Napoleon had risen swiftly to the position of Chief Consul in the new republican France. “The Republic regards the Mediterranean as its sea and wishes to dominate it,” was his straightforward statement, and his plan was to capture Malta and Egypt, build a canal through the Isthmus of Suez and remove the English from their possessions in the Far East. His fleet of 300 ships, under the command of Vice Admiral de Brueys, left Marseilles on the 19th of May, 1798. They were joined by two more fleets at Genoa and Civitavecchia, the Papal state. The English fleet was still off Lisbon. Spies alerted them and Admiral Nelson was put in command of a squadron with orders to find and defeat the French. Earl St Vincent, the British naval commander in the Mediterranean, added eleven more battle ships to Nelson’s squadron. Nelson sped to Genoa and then proceeded south east along the Italian coast. Three days later, he learned that Malta had fallen to the French. Napoleon had conquered the island in a three-day siege at the beginning of June, ousting the Knights of St John, stealing treasure worth millions and promising to set up a republican government. He had then sailed on to conquer Egypt

Off the southern tip of Sicily, Nelson was told that the French fleet had left six days earlier. It was false information. In fact the French fleet had passed through just three days before. Nelson made all sail to Alexandria, only to find no French there. The French had not taken the straight route, but sailed by way of Corsica. (The English navy had the advantage over the French in speed, owing to their coating their wooden ships with copper. Their prows cut through the water like knives through butter.) Nelson immediately headed north again, and the French arrived on the coast of Egypt a few hours after the disappointed English had left.

Napoleon landed his ‘army of Egypt’ on July 3rd, took Alexandria, and three weeks later was victorious in the ‘Battle of the Pyramids’ and entered Cairo. On July 25th, he captured Aboukir, a long bay ten miles west of Alexandria, leaving Admiral de Brueys there with a fleet of seventeen warships.

Nelson raced back to Sicily, thinking this had been Napoleon’s real objective. Then he zig-zagged for a month around the eastern Mediterranean in his search. At last, on August 1st, the Zealous sighted the masts of the French fleet at anchor in Aboukir Bay. The sight of the enemy ships anchored in a straight line in shallow water along the shore of that long sandy bay must have filled his heart with joy. “My disposition,” Nelson wrote in his diary, “cannot bear tame and slow measures”.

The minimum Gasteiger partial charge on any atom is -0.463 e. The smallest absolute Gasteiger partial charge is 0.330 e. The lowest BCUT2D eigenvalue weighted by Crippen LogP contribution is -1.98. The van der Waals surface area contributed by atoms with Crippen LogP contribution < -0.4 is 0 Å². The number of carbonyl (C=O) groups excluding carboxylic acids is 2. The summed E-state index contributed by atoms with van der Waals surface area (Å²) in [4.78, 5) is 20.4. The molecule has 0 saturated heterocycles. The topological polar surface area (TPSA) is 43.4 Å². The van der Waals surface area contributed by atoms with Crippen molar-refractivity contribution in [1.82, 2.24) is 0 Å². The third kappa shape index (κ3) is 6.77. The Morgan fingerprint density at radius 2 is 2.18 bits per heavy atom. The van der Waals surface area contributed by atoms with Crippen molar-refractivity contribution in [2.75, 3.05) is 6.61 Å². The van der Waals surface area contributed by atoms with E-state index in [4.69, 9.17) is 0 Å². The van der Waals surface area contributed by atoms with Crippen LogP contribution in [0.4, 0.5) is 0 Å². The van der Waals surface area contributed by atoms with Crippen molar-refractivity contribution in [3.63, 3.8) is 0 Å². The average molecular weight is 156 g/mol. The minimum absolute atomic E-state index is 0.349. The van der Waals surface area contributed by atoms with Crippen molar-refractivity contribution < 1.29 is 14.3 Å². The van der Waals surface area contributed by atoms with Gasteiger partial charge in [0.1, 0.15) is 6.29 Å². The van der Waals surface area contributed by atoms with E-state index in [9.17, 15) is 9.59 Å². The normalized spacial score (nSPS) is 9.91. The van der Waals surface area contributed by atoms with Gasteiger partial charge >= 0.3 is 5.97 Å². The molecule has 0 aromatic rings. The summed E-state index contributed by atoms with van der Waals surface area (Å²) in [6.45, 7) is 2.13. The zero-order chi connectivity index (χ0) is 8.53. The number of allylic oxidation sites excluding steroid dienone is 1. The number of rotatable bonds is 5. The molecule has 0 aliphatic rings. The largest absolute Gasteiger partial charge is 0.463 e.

The French warships were like sitting ducks. Nelson brought his fleet in from the north-east, sending five ships ahead of the French line to anchor on the shore side, while the Vanguard led the remainder of the fleet along the outside of the French line. The French ships were roped together, anchored from the stern, leaving them with no mobility. They were trapped and at a great disadvantage. It was late in the afternoon. The light was fading. According to naval tradition at that time, fighting only took place in daylight hours. Nelson signalled his captains to hang lamps on their mainmasts so that no British ship would fire on another, and the battle began. After four hours of heavy shelling, at ten at night the French flagship Orient blew up. The awesome explosion stunned the men of both fleets into a ten minute silence. Some said the noise could be heard at Cairo. Admiral Brueys had both legs shot off but continued to give orders until the next cannon ball killed him. 1

At dawn the next day, the French flagship had sunk, three others were disabled, six showed the white flag of surrender, and three more had sailed away as quickly as they could. The ‘Battle of the Nile’ was over, leaving Napoleon’s army stranded and hungry in the desert. Nelson was created Baron Nelson of the Nile, second in command of the British navy, and also the Duke of Bronte by King Ferdinand of the Two Sicilies. With their thanks for keeping trade routes open, the directors of the East India Company made him a gift of £10,000 “for His Lordship’s magnanimous conduct in this glorious event.”

Footnotes

1 Underwater archaeologists have been working recently at the site of the Battle of Aboukir Bay. Begun in 1983 by Jacques Dumas, exploration is still carried on by Frank Goddio. Work shows that the French flagship L’orient was sunk by two massive explosions, not one as previously thought. Seven anchors have been discovered, showing the position of the French fleet, and a massive collection of coins from France, Spain, Malta, the Ottoman Empire and Venice substantiate the story of Napleon’s plundering of the Knights of Malta’s treasury.
Separate excavations, begun in 2002, have been carried out on Nelson’s Island in Aboukir Bay, bringing to light an underground prison, with English graffiti, and graves. The island was used by the British for several years prior to the battle.

Napoleon Bonaparte visiting the sphinx and the pyramids of Egypt, 1798
Rene Chartrand collection from the Military Collection, Brown University, USA

Admiral Francois Paul Brueys D’Aigalliers
lithograph by Antoine Maurin after unknown artist. Rene Chartrand collection.